Rooting store-bought basil to turn into new plants is pretty darn easy and I’m going to tell you how to do it.
One way to step your culinary game up (aside from using salt better) is to always have fresh herbs around. Topping a dish with freshly chopped herbs not only looks and tastes better, but it smells so good.
For the life of me, I have not been able to keep existing basil plants alive. Whether I buy the live herbs at the produce section of the grocery store or a transplant from the nursery, they all shrivel up and die on me. Luckily, I’ve figured out this game changer.
Propagating basil clippings is easy
I accidentally discovered how it easy it was to root basil a year or so ago. In an effort to extend the shelf life of store-bought fresh basil clippings, I placed the bouquet in a cup of water and let it sit there. When I pulled the basil out a week or so later, I noticed some little roots were forming.
Eureka! My discovery was so exciting.
Alas, my first attempt at transferring it to soil failed, but I’ve had a few successes since then. I think there are a few more things I need to try that may lead to better results but I’ll share what I know so far.
Pick and prep your basil
I know the title of this article mentions store-bought basil, but really this applies to all basil clippings. You can clip from your own supply and make more plant babes to give as gifts or expand your existing garden. You can do like I did and buy a pack from the produce section at Trader Joe’s.
Once you have your basil clippings, you’ll need to do minimal work to start rooting them in water.
- Wash your herbs. Fill a large bowl or your sink with a dash of white vinegar and a squirt of dish soap. (This is how I’ve always washed my produce, white vinegar on its own should do the trick too) I usually dunk them a few times and shimmy them around in the water a bit, being sure to get all the dirt and bugs off.
- Rinse them under running water, be thorough. Set them out to dry.
- Get a glass jar and fill it with an inch or two of water. You can use a little liquid fertilizer too. (In fact, I just learned this and need to try it still!)
- Once herbs are dry, place them in a glass jar. If you notice any leaves are drooping down into the water, remove the leaves or lower the water level.
- Find a bright windowsill and set the jar down there to soak in the sunshine.
Maintaining your basil clippings as they root
Not all of the clippings will root. If decomposing basil stems and leaves are left in the water too long, it’ll just muck up the water.
The key to maintaining your basil clippings is to frequently give them fresh water. Once you see signs of cloudy water, change it. You can refresh the liquid fertilizer too.
Each time you change the water, be sure to assess which clippings aren’t doing well. You’ll notice they start to shrivel, brown or become slimy. Removing those will keep the water healthy for the other clippings who have a chance.
In my experience, it takes 2 weeks to see roots form.
So you got some roots, now what?
After a couple of weeks, you might see an exciting development – roots! As a point of reference, I’d say about 25% of the basil clippings make it to the rooting stage. I’m not sure if that’s an error on my part or if that’s just how it be sometimes, but I’m still happy with the outcome.
Before you transfer to soil, you’ll want the new roots to be about an inch or two in length. Find some well-draining soil and a brightly lit spot you want your plant babes to grow. For me, I’ve transferred mine to a few different outdoor locations to test where the basil grows best.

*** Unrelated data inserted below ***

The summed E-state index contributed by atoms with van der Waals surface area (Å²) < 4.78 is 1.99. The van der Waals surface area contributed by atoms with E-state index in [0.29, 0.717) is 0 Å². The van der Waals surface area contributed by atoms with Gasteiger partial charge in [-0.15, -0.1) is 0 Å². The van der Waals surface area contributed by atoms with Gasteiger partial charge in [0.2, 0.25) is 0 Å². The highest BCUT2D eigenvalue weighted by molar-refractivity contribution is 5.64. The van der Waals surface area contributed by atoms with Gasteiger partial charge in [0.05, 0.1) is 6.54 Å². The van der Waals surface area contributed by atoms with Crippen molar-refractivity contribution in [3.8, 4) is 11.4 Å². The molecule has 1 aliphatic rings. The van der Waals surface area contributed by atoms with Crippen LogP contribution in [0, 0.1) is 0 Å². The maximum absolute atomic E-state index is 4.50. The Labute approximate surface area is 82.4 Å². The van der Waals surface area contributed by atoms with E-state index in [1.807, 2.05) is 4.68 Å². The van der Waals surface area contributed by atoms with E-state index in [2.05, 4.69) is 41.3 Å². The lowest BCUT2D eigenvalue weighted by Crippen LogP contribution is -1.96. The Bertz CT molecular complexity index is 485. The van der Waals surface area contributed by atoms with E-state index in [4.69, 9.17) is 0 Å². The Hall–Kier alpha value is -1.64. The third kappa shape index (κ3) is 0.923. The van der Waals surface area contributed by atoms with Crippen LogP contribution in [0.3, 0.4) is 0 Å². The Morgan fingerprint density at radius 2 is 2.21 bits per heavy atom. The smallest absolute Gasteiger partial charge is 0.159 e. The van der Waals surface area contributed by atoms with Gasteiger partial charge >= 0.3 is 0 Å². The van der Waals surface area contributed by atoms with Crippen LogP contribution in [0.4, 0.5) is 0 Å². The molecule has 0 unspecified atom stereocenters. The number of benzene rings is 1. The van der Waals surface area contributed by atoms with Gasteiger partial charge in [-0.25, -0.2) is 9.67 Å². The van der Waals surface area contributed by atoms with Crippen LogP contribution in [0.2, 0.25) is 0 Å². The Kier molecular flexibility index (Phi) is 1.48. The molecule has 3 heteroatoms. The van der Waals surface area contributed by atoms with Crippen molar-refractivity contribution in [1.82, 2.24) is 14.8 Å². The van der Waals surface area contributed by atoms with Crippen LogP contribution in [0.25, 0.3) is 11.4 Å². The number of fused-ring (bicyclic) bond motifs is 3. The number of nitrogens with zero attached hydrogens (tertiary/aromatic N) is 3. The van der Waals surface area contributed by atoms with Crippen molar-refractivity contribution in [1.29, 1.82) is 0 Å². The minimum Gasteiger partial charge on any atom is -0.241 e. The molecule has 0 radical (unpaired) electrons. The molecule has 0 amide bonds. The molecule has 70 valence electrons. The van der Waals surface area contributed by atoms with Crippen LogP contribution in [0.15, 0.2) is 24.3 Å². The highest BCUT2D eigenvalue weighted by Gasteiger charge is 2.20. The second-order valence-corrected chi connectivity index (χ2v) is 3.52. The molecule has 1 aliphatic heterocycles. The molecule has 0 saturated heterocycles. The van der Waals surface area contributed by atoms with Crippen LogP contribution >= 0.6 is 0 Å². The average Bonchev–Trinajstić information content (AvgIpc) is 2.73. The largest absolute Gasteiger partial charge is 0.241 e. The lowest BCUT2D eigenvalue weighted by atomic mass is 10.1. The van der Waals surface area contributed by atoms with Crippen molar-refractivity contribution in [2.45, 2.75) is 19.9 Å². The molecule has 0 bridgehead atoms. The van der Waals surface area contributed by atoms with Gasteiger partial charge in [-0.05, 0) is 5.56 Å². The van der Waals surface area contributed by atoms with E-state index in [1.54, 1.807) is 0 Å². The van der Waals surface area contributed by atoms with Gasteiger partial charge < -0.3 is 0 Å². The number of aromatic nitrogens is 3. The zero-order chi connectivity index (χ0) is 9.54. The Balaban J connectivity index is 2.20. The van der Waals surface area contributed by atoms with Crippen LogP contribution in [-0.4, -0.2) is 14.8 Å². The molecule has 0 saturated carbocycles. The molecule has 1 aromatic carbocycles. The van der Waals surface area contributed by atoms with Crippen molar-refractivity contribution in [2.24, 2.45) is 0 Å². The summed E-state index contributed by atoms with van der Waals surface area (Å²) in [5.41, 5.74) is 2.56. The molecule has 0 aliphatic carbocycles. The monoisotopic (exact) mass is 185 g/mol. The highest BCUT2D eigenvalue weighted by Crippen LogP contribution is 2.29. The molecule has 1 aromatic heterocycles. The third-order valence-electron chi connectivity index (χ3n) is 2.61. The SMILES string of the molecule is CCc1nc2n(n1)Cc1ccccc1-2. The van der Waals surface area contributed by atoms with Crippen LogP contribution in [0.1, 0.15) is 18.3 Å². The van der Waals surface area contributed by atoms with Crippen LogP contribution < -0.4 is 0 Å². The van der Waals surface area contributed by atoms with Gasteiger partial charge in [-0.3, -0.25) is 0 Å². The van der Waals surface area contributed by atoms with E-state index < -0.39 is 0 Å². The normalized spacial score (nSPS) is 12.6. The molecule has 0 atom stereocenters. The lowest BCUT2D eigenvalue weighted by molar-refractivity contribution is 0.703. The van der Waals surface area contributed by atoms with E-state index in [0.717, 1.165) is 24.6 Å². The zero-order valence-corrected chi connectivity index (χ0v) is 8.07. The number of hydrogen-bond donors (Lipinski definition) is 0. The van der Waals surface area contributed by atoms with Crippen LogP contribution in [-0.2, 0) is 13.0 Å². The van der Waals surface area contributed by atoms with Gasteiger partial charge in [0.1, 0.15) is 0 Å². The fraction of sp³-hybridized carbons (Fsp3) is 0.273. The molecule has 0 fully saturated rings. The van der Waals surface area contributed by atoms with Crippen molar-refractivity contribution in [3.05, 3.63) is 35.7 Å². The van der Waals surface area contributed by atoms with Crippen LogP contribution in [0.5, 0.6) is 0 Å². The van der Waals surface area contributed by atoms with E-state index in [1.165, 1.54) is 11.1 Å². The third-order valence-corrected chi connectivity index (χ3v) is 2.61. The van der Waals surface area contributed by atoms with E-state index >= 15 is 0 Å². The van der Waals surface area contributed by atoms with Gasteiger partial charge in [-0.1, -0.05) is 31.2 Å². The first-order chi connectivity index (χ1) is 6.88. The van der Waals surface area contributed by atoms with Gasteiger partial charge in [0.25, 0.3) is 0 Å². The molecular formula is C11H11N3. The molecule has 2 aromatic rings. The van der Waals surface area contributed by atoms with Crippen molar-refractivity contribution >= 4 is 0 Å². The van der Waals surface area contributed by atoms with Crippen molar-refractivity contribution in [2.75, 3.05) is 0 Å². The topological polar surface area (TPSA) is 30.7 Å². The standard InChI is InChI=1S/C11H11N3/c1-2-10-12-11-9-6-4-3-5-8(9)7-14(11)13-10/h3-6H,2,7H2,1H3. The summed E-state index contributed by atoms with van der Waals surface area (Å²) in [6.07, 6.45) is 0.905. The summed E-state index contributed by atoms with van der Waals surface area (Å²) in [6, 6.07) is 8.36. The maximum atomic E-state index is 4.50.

To transfer, I first rinse the roots. Sometimes the tip of the plant will be a little waterlogged so it’s important to wash the decomposition away as best as possible. Then I poke a deep hole in the dirt with my finger and delicately guide the roots into the hole. Finish scooping some dirt around the base of the plant and give it some water.
Encouraging new growth
It’s completely normal for the basil to go through a little bit of transplant shock. Mine sometimes droop and look real sad before they perk up. To be honest, some don’t make it past this stage either, but if you properly prune the ones that do, you’ll be handsomely rewarded.
Pruning is the key to encouraging new or better growth on any plant or tree. Basil is no different. There are a few tricks to pruning, or picking leaves, off of your basil plants.
- While your plant is small, prune individual leaves. Once your plant is larger, you can remove large sections off the whole stem. Be sure to remove below a node.
- As tempting as it is, leave some bigger leaves on the bottom of the plant to act an anchor. Remove large leaves from the top to avoid top-heaviness.
- Pick leaves by applying pressure between two fingernails (my go-to method) or clip with scissors for a clean break.
- A basil plant may go to flower. You can leave that for the bees or remove them. They’re edible too.
The great thing about pruning is that for every spot you remove a leaf, two new stems appear. This is how you get your plants to increase in volume and size. Once they get larger, you can root more clippings and keep the circle of basil life going.
Once you have a good supply going, you can top a tasty lunch pizza with it or my favorite – a plate of burrata and tomatoes drizzled in balsamic glaze. Yum!
Share your basil plant successes (and failures!) with me
Like I said, this was an accidental thing I stumbled into and am enjoying the process of learning along the way. I hear you can do this with most, if not all herbs. I’ve tried mint, but haven’t had as much success. Share your pointers with me if you have some!
And let me know if you try to propagate some basil clippings, I’d love to hear all about it.